Design Matters

Sometimes the path to simplicity can be complicated

by Val Nehez
Posted 3/2/23

We worked for over a decade with one couple in their search for domestic simplicity. 

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Design Matters

Sometimes the path to simplicity can be complicated


We worked for over a decade with one couple in their search for domestic simplicity. 

The journey started in their substantial family home at the top of Norwood Avenue. This house is an eight bedroom Chestnut Hill landmark estate, but over the years it  no longer reflected the family's commitment to green energy, a smaller footprint and a simpler life. 

Our journey for domestic bliss started with a property on Waterman Avenue, with an existing  teardown structure. Working with green build experts, our idea was to build a passive home with ground source water. This project, intended to be a community model for what could be achieved in sustainable building, ultimately became too costly and not suited to the location. 

Then there were years of searching for other lots and remodel considerations, during which time we did a Center City row-house conversion (for their daughter), and a renovation of a twin on Evergreen Avenue with a possible addition into the side yard of the property. 

Living within walking distance to the shops on Germantown Ave was a huge priority for this particular family, so Evergreen was the perfect location. But the remodeled twin was just too small to hold two home offices as well as visiting children with their expanding families. We remodeled it, without the addition, as a temporary living situation. 

Ultimately, a stand alone house across the street came up for sale. This house had a facade that is commonplace for a classic three-story Philadelphia row home. Its footprint on the lot, however, was much more appealing than the renovated twin house that our clients were living in across the street.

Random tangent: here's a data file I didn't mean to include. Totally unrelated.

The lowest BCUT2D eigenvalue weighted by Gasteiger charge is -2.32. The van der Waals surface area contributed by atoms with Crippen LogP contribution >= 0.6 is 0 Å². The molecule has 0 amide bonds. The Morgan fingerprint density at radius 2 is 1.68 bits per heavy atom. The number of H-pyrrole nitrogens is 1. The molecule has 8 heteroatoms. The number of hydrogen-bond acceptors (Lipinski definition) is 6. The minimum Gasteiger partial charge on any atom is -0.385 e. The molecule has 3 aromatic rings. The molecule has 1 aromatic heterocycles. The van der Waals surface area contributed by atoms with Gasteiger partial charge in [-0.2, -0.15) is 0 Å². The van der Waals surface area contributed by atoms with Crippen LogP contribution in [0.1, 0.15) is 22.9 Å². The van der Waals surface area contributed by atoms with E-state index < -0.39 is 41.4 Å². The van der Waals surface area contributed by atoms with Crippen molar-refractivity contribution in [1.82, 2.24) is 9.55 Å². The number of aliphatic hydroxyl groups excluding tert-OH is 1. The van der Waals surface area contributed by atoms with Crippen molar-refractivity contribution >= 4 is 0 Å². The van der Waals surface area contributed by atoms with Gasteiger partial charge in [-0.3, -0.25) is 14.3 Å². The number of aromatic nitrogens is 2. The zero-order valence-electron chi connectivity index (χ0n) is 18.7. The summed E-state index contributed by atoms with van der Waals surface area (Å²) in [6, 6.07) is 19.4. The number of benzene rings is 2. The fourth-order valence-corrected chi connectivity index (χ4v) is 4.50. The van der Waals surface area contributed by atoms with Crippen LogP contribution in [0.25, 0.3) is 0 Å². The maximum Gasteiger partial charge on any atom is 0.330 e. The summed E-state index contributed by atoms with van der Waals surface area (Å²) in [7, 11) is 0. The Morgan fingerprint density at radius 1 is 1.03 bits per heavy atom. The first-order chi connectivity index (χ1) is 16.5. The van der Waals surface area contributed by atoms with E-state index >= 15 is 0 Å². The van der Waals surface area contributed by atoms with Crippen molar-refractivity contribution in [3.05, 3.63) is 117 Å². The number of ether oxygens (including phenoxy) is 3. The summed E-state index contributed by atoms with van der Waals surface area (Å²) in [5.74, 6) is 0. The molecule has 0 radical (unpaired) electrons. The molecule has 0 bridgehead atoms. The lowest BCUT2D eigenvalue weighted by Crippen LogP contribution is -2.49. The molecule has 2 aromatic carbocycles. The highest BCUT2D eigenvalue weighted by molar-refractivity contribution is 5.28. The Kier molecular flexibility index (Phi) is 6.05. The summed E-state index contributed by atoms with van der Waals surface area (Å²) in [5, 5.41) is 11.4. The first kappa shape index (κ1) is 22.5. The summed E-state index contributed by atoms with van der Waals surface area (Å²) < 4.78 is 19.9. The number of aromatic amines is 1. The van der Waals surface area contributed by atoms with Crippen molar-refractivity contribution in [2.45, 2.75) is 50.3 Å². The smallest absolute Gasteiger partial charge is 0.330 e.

The lot was deeper and had a very private backyard. Old growth trees dotting the property shielded the driveway and nicely separated the house from the bustle of traffic on Evergreen Avenue. Just a stone’s throw from their cherished Germantown Avenue shops, it was an all-around sexier location. There was also room to expand in the rear. The decision was made. This was the final spot. 

Our design work started with locating all of the programmatic needs within the lot footprint – which included, first and foremost, a bigger kitchen. This required a complete gut of the existing house and an equal size addition to the building, including two rooftop decks – one off the owner’s suite and one deck with a completely private stargazing hot tub on the roof. 

We shared this clean and serene kitchen in our last column for the Local. Here, you can see the glass mudroom entry off the driveway and the connection between the back of the original house and the new addition. For the new exterior siding we used Shou Sugi Ban, a traditional Japanese charred wood technique that sustainably weather proofs the wood and shows off the grain. The living room is at the rear of the house and connects to the serene backyard. 

This house has been opened to the public during Chestnut Hill house tour events. 

Val Nehez is the owner and principal designer at Studio IQL in East Falls, which you can find at and on Instagram at studio_iql or for smaller projects quickandlovely_design.